2020, Vol. 5 Issue 2, Part DECEMBER
Prevalence and distribution of pathogenic bacteria found in fish and fishery products: A review
Author(s): Novindra Chatreman, Diana Seecharran and Abdullah Adil Ansari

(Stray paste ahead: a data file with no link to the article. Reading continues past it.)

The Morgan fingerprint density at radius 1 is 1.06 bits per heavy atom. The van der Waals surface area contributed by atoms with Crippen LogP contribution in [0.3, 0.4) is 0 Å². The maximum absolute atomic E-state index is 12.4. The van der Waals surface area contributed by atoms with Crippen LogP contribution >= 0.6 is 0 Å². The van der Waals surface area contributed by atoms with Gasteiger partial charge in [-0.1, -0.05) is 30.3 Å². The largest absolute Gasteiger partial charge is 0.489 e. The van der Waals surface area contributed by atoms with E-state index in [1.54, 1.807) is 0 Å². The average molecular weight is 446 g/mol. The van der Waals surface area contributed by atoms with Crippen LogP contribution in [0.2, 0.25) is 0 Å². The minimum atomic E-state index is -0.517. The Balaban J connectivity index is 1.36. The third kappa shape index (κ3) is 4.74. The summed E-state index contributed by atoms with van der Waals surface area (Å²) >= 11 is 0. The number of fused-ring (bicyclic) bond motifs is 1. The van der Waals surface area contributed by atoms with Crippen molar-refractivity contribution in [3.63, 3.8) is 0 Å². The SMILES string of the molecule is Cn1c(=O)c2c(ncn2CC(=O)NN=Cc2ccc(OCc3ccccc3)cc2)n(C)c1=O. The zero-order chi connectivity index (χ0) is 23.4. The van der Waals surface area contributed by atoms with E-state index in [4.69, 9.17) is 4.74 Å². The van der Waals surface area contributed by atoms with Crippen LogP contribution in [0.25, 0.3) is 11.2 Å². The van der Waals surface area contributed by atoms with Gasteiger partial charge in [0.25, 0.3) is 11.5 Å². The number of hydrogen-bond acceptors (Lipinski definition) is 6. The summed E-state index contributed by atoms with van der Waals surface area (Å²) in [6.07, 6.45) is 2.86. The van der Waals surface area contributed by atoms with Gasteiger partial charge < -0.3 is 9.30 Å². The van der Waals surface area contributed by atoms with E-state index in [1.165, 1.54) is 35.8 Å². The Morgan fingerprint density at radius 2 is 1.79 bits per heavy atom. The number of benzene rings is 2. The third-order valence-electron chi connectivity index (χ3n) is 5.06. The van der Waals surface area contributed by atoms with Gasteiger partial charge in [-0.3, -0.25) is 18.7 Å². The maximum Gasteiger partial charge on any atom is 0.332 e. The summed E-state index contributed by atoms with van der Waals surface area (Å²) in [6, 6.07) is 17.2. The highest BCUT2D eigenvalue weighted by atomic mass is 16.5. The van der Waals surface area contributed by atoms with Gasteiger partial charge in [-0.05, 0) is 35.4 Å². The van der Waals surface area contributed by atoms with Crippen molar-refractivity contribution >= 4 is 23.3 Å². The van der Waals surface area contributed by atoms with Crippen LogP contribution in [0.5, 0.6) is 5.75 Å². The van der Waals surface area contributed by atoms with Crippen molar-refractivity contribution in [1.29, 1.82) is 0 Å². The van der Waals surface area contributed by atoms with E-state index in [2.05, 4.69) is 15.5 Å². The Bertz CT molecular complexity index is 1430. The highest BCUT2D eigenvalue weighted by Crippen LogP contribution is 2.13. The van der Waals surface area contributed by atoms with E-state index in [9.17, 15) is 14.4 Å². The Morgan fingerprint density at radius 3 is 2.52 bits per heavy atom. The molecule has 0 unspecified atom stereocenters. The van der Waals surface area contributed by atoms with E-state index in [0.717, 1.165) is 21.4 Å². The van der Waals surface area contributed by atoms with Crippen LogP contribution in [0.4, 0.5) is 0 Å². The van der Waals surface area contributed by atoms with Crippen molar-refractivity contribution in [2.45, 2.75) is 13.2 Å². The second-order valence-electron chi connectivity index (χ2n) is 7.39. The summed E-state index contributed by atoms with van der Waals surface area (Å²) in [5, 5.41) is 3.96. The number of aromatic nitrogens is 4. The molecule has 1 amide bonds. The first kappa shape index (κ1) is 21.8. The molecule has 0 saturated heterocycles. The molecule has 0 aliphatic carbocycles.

Abstract: Fishes are among one of the major sources of food for many counties globally and a vital source of protein. Fishes are known to be carriers and vectors of pathogenic bacteria that are of major concern to consumers and public health. Contamination of pathogenic bacteria can arise from the aquatic ecosystem via pollution from domestic, industrial and agricultural discharges, contamination from soil, and also from the processing and marketing environments. Pathogenic bacteria that are associated with fishes and their related products include Gram negative bacteria like Vibrio spp., Escherichia coli, Salmonella spp., Shigella spp., Staphylococcus aureus, Pseudomonas spp., Listeria monocytogenes, C. botulinum and C. perfringens dominating the micro-flora of fishes. Members of the Enterobacteriaceae family are among one of the most prevalent pathogenic bacteria isolated from fishes that pose serious health problems. Several parts of fishes including the skin/scales, flesh, intestines, and gills are among major areas that harbor these bacteria. Along with numerous factors, including freshness, spoilage and preservation, may influence the microbial loads and genera of bacteria in each part. Detection of pathogenic microorganisms or changes in natural micro-flora in the water and terrestrial (market) environment could be an important indicator of possible contamination. This provides insight on management practices that are utilized by fishermen and retailers to prevent contamination of their vulnerable products. Hence the aim of this paper was to review the prevalence and distribution of major pathogenic bacteria in fishes and their related products used for public consumption.